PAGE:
Are You Confident of the Diagnosis?
What you should be alert for in the history
Patients present with a history of skin lesions, which may be of prolonged duration (Figure 1).
Characteristic findings on physical examination
The size of the skin lesions varies widely, from less than 1cm to up to 30cm in their greatest dimension. Lesions are most commonly described as nodules, plaques, papules, or papulonodules. Approximately one-third of patients will present with a single lesion, the remainder with two or more lesions.
Patients with multiple lesions most commonly has involvement of a single region of the skin, but a substantial minority (19/72 cases reported in the medical literature between 1990-2006) have involvement of multiple skin regions. The most common sites of involvement were the torso (including breast, back, and genitals), head and neck region, and lower extremities.
Expected results of diagnostic studies
The overlying epidermis is normal or demonstrates nonspecific changes such as akanthosis. Diagnostic histologic findings are identified in the superficial and deep dermis, which is involved by an infiltrate which often has a perivascular distribution and consists of admixed inflammatory cells including plasma cells.
The diagnostic cells are histiocytes which demonstrate prominent emperipolesis (phagocytosis of intact neutrophils, plasma cells, and lymphocytes) (Figure 2, Figure 3). Immunohistochemistry, when performed, confirms the histiocytic lineage of the diagnostic cells, which are commonly CD68+, S100+, lysozyme+, and CD1a-.
The morphologic features are indistinguishable from cutaneous involvement by systemic Rosai-Dorfman disease (sinus histiocytosis with massive lymphadenopathy), a systemic disease which commonly involves the lymph nodes; clinical correlation is necessary to differentiate the 2 entities.
The presence of prominent empiropolesis distinguishes cutaneous Rosai-Dorfman disease from malignant monocytic or histiocytic disorders such as monoblastic sarcoma or histiocytic sarcoma, and from granulomatous inflammation.
The cytomorphology and immunophenotype distinguish Rosai-Dorfman disease from Langerhans cell histiocytosis (“grooved” nuclei, CD1a+, S100+, Langerin+) and indeterminate cell histiocytosis (“grooved” nuclei, CD1a+, S100+, Langerin-).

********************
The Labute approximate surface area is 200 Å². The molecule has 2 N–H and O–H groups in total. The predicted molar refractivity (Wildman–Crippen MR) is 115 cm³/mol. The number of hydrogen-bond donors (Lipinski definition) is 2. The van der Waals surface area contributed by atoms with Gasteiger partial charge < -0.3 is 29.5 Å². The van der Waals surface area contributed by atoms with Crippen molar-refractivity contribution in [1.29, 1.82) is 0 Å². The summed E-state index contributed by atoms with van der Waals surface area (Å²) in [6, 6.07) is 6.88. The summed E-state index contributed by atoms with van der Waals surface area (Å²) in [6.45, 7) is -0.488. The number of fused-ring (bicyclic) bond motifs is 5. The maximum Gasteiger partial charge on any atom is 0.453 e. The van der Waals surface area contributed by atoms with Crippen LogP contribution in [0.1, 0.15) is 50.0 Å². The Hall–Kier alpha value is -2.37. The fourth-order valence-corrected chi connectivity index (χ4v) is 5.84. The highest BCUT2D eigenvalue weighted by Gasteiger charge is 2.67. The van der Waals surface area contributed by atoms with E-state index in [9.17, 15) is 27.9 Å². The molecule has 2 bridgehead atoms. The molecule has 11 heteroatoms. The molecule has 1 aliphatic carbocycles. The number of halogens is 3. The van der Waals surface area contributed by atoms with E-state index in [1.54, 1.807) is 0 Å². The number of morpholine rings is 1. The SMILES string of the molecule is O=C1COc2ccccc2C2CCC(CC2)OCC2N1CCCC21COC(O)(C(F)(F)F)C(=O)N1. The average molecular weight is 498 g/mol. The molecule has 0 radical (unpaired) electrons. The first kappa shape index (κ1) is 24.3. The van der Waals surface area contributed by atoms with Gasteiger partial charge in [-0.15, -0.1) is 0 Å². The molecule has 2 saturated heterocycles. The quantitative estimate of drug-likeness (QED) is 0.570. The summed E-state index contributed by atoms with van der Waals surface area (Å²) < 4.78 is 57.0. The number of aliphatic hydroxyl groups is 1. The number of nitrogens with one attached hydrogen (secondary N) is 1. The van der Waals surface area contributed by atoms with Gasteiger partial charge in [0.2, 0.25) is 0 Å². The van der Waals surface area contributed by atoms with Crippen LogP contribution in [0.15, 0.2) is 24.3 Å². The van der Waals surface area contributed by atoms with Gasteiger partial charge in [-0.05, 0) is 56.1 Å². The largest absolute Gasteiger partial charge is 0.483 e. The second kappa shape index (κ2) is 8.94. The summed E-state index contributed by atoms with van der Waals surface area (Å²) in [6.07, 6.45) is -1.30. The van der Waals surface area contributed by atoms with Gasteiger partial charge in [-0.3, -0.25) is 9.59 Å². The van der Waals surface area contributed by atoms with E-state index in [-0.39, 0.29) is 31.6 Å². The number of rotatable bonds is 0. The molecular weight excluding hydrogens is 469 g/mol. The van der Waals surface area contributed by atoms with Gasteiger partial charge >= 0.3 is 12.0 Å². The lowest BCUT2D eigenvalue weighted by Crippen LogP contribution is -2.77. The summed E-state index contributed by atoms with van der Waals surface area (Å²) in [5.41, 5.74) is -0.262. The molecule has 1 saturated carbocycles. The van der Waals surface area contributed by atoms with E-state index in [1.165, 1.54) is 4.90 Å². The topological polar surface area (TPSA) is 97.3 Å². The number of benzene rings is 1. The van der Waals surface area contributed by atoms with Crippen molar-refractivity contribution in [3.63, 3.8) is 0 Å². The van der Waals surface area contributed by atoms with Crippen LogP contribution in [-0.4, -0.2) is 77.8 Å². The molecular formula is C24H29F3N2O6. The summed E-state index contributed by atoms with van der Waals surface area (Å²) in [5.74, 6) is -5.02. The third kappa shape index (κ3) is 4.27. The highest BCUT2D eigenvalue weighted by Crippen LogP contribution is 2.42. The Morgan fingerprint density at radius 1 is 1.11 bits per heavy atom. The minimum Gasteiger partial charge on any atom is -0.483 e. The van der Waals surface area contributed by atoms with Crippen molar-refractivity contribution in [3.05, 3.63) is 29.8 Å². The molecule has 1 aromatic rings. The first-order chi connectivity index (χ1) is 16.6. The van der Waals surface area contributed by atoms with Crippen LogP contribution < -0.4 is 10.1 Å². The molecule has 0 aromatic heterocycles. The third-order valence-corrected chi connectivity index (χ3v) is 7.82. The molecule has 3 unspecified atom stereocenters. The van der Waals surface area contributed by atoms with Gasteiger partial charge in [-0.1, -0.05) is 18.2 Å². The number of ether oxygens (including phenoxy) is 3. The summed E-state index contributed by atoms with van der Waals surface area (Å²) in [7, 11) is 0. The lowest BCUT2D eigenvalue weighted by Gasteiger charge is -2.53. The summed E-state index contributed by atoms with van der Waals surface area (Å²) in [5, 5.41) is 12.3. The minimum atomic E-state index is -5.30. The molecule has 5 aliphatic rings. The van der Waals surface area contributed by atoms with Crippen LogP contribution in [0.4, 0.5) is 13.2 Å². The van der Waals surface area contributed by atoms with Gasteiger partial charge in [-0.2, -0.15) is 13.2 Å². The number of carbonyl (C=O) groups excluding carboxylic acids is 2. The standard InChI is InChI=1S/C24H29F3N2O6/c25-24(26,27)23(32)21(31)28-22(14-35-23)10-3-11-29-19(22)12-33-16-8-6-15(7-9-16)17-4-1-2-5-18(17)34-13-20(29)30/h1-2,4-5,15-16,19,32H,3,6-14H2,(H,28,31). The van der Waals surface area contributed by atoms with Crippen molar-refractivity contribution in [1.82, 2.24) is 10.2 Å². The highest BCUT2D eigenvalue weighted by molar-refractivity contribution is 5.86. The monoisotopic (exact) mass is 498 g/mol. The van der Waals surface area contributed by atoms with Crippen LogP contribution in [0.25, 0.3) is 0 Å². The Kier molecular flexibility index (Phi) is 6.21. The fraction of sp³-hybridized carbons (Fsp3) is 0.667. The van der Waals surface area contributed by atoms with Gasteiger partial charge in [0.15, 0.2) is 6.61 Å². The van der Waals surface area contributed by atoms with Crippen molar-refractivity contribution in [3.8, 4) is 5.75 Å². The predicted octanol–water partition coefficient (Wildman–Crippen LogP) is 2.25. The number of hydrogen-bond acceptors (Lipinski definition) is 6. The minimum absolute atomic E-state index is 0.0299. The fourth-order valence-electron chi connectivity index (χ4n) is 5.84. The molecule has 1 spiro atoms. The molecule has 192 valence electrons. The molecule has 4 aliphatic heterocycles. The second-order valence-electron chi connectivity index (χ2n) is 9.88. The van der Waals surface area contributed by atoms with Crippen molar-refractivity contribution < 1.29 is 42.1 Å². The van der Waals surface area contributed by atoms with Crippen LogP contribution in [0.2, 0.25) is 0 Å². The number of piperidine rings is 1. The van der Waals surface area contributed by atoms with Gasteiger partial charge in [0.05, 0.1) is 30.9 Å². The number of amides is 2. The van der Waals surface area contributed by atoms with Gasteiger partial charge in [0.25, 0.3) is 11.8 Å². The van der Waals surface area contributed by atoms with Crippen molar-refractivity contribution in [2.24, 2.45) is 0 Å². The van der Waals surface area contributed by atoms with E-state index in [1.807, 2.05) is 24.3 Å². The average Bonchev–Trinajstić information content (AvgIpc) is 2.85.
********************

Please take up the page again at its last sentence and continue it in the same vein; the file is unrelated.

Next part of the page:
Classical Hodgkin lymphoma, which is very rare in the skin, is distinguished by the presence of Reed-Sternberg cells and mononuclear variants, which are large malignant cells with eosinophilic macronucleoli and have the following immunophenotype: CD15+, CD30+ (the first 2 with a membranous pattern of staining and Golgi accentuation), CD45-, and weakly nuclear Pax-5 positive.
The background population of inflammatory cells present in most cases of classical Hodgkin lymphoma includes somewhat more eosinophils and neutrophils than those identified in the background inflammatory population of Rosai-Dorfman disease.
Who is at Risk for Developing this Disease?
The typical patient is a middle-aged female of Asian descent. Cases reported in the English language medical literature since 1990 report a 1:0.5 female:male gender ratio with an apparent preponderance of cases arising in natives of East Asia.
What is the Cause of the Disease?
Etiology is unknown. An infectious etiology has been hypothesized, but an infectious agent has not been consistently identified in patients with systemic or cutaneous disease.
Due to the unknown etiology of Rosai-Dorfman disease, the pathophysiology is conjectural. It is likely related to other chronic inflammatory conditions, i.e. a long-standing inflammatory condition related to reaction of antigen presenting cells to an as yet unidentified antigen.
Systemic Implications and Complications
Given that systemic Rosai-Dorfman disease (sinus histiocytosis with massive lymphadenopathy) is morphologically and immunophenotypically identical to cutaneous Rosai-Dorfman disease, and may in fact represent a variant clinical presentation of the same disorder, it is difficult to assess the clinical associations of patients with strictly cutaneous disease.
Patients may present with immune disorders such as polyarthralgia, asthma, or hemolytic anemia. Mild polyclonal hypergammaglobulinemia and reversal of the peripheral blood lymphocyte CD4:CD8 ratio may be observed. Similar findings have been identified in patients with predominantly cutaneous disease, and are relatively nonspecific and thus largely unhelpful in arriving at a definitive diagnosis.